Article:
Erythropoietic Porphyria

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Also known as: Congenital Pink Tooth — Porphyria

Introduction

Congenital erythropoietic porphyria is a rare disease that affects cattle, cats and occasionally pigs. It occurs due to a defect in the metabolism of the haem group of haemoglobin leading to the deposition of pigment molecules in the skin and teeth.

Diagnosis

Clinical Signs

The deposition of haem degradation products in the teeth results in red/pink discolouration, hence the name pink tooth.

The pigment products which are deposited in the skin cause secondary photosensitisation. This manifests as a crusting dermatitis in non-pigmented areas of the skin which are exposed to sunlight. Cattle are often affected over their face, around their eyes and over any white patches of the body.

Some types of porphyria may cause anaemia in Siamese cats.

Differential Diagnoses

Discolouration of single teeth is more likely to be caused by pathological processes in the oral cavity, including tooth root abscesses and pulpitis. Fluorosis may cause chalky mottling (odontodystrophy) and yellow/brown discolouration of teeth in cattle that are exposed to cement works effluent.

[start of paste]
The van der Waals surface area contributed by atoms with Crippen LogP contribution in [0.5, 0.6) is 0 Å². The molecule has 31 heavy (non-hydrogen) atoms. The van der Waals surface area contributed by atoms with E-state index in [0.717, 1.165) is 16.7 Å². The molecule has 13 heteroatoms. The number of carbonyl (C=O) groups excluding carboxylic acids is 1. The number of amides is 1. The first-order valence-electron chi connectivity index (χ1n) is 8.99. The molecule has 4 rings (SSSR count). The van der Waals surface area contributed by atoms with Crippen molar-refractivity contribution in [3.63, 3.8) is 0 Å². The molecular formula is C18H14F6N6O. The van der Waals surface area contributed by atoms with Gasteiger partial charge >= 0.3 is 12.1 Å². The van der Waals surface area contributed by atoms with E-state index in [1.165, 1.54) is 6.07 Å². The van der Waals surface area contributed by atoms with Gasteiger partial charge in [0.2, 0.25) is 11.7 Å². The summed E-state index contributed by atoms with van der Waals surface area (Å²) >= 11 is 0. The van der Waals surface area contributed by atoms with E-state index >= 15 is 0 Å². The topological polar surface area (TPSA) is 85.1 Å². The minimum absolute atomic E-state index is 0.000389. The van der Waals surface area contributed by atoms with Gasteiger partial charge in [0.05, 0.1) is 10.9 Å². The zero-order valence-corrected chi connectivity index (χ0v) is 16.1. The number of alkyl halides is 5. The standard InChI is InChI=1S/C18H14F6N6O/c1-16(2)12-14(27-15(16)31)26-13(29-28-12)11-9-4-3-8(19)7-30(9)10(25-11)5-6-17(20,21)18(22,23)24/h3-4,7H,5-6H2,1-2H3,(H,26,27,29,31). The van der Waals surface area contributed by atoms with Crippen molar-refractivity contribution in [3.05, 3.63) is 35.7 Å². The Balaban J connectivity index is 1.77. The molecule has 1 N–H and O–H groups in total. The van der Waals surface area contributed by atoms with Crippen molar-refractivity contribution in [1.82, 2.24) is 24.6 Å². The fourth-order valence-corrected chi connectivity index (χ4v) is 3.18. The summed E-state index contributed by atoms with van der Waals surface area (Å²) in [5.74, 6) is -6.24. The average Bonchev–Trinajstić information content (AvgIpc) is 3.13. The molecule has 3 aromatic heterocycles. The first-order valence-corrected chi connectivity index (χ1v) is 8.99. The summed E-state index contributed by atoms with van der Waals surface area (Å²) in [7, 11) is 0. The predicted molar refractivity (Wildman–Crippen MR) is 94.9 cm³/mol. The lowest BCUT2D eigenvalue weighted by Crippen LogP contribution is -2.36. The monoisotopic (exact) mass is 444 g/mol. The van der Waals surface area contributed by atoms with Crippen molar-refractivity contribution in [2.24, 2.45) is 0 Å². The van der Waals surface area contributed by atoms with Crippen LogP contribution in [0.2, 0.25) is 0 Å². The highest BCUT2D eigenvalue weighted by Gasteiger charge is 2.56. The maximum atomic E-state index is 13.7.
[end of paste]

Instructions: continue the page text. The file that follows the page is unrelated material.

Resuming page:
Pathology

At post-mortem examination, the bones are found to have the same pink/brown discolouration as the teeth.

Treatment

There is no specific treatment for porphyria. Affected animals should be kept out of sunlight.

Prognosis

Affected animals may suffer from severe burns if they exposed to sunlight but they may otherwise live normally.


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References

Ettinger, S.J, Feldman, E.C. (2005) Textbook of Veterinary Internal Medicine (6th edition, volume 2) Elsevier Saunders Company




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